Prevention and Treatment of Surgical Site Infections
Elizabeth A. Rice, MD,* and Thomas R. Talbot, MD, MPH†
Surgical site infections (SSIs) are a major cause of postoperative illness, longer hospitalization, and increased healthcare costs, making the prevention and treatment of SSIs an important aspect of patient care for hospitalists. The following module outlines the different patient and procedural risk factors that influence SSIs, examines the basic principles of antimicrobial prophylaxis for SSI, reviews nonantibiotic interventions to lessen the risk of SSI, and outlines evaluation for and treatment of an SSI. In addition, a discussion of the controversy surrounding preoperative decolonization of Staphylococcus aureus is provided.
To provide hospitalists with best practices to optimally prevent and treat surgical site infections.
This activity is designed for hospitalists.
After completing the module, the participant should be able to:
- IDENTIFY patient- and procedure-associated risk factors for the development of surgical site infections (SSIs).
- DISCUSS the basic principles of antimicrobial prophylaxis for SSI, including aspects of drug selection, timing of administration, and the need for intraoperative redosing during prolonged surgical cases.
- DESCRIBE nonantibiotic interventions designed to reduce a patient’s risk of developing SSIs, including prevention of hypothermia, reduction of hyperglycemia, and appropriate hair removal practices.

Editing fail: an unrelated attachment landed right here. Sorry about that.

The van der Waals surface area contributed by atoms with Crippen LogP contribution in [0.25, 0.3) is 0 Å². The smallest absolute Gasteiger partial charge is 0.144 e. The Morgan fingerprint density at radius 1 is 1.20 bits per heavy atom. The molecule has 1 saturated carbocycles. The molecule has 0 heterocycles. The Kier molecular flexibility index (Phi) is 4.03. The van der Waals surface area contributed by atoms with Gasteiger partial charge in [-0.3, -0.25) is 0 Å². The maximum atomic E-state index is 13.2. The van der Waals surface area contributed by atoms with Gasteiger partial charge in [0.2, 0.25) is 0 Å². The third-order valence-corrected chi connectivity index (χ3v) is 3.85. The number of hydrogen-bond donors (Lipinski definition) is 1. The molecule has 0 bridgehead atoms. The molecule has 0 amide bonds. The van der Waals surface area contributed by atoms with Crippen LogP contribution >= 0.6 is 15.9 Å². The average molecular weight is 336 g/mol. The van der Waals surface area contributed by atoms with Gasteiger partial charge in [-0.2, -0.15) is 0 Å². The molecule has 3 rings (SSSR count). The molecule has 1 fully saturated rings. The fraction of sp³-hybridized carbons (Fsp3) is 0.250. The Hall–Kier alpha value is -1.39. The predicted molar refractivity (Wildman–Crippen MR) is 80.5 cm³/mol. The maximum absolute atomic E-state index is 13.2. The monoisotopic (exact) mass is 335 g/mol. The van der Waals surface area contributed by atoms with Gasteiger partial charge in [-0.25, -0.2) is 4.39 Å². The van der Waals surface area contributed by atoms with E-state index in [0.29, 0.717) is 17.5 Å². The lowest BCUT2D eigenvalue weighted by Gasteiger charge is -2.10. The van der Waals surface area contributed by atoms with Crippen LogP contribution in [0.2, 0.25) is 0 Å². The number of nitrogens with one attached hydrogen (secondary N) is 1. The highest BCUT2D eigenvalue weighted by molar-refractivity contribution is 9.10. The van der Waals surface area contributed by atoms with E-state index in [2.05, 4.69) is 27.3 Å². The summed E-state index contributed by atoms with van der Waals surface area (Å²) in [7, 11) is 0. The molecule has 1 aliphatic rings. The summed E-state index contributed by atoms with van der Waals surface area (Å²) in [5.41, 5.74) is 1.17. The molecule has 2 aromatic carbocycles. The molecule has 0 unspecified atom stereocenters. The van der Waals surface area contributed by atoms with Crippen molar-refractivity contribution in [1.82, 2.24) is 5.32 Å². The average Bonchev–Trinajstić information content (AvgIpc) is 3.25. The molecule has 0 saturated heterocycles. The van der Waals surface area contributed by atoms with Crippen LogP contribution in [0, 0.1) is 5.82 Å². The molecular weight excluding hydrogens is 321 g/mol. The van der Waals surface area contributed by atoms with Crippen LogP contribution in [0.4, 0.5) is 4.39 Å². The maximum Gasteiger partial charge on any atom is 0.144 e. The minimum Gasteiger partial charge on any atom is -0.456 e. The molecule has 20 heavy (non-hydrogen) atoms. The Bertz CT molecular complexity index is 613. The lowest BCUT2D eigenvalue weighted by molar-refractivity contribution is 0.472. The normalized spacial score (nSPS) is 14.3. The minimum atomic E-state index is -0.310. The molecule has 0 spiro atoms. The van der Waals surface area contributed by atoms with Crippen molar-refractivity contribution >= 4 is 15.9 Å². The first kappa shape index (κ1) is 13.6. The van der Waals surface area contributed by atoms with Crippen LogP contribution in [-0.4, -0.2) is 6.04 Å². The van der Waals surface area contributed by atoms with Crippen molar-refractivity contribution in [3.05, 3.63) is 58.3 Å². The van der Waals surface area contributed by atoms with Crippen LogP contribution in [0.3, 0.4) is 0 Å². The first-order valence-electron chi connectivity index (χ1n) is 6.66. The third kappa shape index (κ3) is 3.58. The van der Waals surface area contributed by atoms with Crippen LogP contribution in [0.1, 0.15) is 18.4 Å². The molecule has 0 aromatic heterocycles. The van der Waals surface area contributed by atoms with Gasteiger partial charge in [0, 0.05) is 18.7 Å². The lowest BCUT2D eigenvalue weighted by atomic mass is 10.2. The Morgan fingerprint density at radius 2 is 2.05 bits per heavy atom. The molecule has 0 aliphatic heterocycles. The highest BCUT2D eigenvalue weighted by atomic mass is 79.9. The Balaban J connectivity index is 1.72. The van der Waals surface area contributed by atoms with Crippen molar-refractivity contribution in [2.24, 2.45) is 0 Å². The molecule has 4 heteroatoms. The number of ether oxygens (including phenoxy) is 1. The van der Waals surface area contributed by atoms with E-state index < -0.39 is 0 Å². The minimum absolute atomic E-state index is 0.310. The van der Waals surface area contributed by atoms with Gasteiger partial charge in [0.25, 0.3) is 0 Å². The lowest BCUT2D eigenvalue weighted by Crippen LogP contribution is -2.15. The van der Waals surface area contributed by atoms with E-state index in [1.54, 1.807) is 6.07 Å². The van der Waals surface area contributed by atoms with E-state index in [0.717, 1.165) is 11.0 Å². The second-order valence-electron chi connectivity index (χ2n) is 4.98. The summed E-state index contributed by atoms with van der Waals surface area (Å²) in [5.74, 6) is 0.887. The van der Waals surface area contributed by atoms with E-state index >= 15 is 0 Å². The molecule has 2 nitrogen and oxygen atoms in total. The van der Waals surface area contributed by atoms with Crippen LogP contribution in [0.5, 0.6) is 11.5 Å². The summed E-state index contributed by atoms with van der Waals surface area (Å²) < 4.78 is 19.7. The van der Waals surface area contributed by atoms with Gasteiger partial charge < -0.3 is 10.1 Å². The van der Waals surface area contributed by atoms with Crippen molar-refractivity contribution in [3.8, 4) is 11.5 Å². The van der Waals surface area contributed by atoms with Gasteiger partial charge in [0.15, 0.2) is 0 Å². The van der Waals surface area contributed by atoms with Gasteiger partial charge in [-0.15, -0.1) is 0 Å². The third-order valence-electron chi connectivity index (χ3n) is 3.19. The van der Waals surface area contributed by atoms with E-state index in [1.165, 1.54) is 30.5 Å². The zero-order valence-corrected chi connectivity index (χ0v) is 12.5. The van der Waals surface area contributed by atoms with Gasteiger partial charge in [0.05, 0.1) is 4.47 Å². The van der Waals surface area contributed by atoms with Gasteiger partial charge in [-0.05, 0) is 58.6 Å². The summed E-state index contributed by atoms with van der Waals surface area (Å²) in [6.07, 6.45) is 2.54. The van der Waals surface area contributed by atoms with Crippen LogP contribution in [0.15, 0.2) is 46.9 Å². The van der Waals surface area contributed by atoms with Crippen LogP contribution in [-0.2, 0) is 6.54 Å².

- EVALUATE the controversy surrounding preoperative decolonization of Staphylococcus aureus.
- DEVELOP an approach to the assessment and treatment of a patient with a possible SSI.
This activity has been planned and implemented in accordance with the accreditation requirements and policies of the Accreditation Council for Continuing Medical Education (ACCME) through the joint providership of University of Virginia School of Medicine, ASiM, and the Society of Hospital Medicine. The University of Virginia School of Medicine is accredited by the ACCME to provide continuing medical education for physicians.
The University of Virginia School of Medicine designates this enduring material, journal-based CME activity, test item writing activity for a maximum of 2.0 AMA PRA Category 1 Credits.TM Physicians should claim only the credit commensurate with the extent of their participation in the activity.
Release date: June 27, 2016 Expiration date: June 27, 2019
Estimated time to complete activity: 2 hours
FACULTY & FACULTY DISCLOSURES
Full Disclosure Policy Affecting CME Activities:
The University of Virginia School of Medicine, as an ACCME accredited provider, endorses and strives to comply with the Accreditation Council for Continuing Medical Education (ACCME) Standards of Commercial Support, Commonwealth of Virginia statutes, University of Virginia policies and procedures, and associated federal and private regulations and guidelines on the need for disclosure and monitoring of proprietary and financial interests that may affect the scientific integrity and balance of content delivered in continuing medical education activities under our auspices.
The University of Virginia School of Medicine requires that all CME activities accredited through this institution be developed independently and be scientifically rigorous, balanced and objective in the presentation/discussion of its content, theories and practices.